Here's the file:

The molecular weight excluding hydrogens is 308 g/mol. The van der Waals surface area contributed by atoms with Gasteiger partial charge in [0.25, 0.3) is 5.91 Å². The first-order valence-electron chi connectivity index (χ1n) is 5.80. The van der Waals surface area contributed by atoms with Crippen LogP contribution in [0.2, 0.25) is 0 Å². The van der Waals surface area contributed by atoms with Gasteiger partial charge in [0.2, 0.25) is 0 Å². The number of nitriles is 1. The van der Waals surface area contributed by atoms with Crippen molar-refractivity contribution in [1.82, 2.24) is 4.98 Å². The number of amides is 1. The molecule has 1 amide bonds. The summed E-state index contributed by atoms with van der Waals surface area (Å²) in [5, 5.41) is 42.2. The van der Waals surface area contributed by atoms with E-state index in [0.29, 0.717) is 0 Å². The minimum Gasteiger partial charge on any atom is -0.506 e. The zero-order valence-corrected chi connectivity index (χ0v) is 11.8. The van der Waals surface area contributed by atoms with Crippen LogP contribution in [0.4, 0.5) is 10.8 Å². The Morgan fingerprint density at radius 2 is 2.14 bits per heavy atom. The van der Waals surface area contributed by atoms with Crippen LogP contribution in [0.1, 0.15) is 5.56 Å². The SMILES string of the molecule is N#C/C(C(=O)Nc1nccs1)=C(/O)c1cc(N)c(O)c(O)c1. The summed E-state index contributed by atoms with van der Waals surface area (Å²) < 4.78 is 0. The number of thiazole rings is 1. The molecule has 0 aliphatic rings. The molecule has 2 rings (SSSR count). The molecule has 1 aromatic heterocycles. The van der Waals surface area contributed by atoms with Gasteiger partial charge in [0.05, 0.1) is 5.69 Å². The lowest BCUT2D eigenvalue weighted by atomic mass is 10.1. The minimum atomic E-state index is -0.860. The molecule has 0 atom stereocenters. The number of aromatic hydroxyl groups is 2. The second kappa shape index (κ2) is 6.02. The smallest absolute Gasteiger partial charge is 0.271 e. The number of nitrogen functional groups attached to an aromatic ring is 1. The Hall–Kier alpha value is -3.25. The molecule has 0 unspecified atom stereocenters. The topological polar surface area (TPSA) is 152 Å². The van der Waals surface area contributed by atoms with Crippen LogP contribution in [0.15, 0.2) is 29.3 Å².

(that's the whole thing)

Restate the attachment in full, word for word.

The molecular weight excluding hydrogens is 308 g/mol. The van der Waals surface area contributed by atoms with Gasteiger partial charge in [0.25, 0.3) is 5.91 Å². The first-order valence-electron chi connectivity index (χ1n) is 5.80. The van der Waals surface area contributed by atoms with Crippen LogP contribution in [0.2, 0.25) is 0 Å². The van der Waals surface area contributed by atoms with Gasteiger partial charge in [0.2, 0.25) is 0 Å². The number of nitriles is 1. The van der Waals surface area contributed by atoms with Crippen molar-refractivity contribution in [1.82, 2.24) is 4.98 Å². The number of amides is 1. The molecule has 1 amide bonds. The summed E-state index contributed by atoms with van der Waals surface area (Å²) in [5, 5.41) is 42.2. The van der Waals surface area contributed by atoms with E-state index in [0.29, 0.717) is 0 Å². The minimum Gasteiger partial charge on any atom is -0.506 e. The zero-order valence-corrected chi connectivity index (χ0v) is 11.8. The van der Waals surface area contributed by atoms with Crippen LogP contribution in [0.4, 0.5) is 10.8 Å². The Morgan fingerprint density at radius 2 is 2.14 bits per heavy atom. The van der Waals surface area contributed by atoms with Crippen LogP contribution in [0.1, 0.15) is 5.56 Å². The SMILES string of the molecule is N#C/C(C(=O)Nc1nccs1)=C(/O)c1cc(N)c(O)c(O)c1. The summed E-state index contributed by atoms with van der Waals surface area (Å²) < 4.78 is 0. The number of thiazole rings is 1. The molecule has 0 aliphatic rings. The molecule has 2 rings (SSSR count). The molecule has 1 aromatic heterocycles. The van der Waals surface area contributed by atoms with Gasteiger partial charge in [0.05, 0.1) is 5.69 Å². The lowest BCUT2D eigenvalue weighted by atomic mass is 10.1. The minimum atomic E-state index is -0.860. The molecule has 0 atom stereocenters. The number of aromatic hydroxyl groups is 2. The second kappa shape index (κ2) is 6.02. The smallest absolute Gasteiger partial charge is 0.271 e. The number of nitrogen functional groups attached to an aromatic ring is 1. The Hall–Kier alpha value is -3.25. The molecule has 0 unspecified atom stereocenters. The topological polar surface area (TPSA) is 152 Å². The van der Waals surface area contributed by atoms with Crippen LogP contribution in [0.15, 0.2) is 29.3 Å².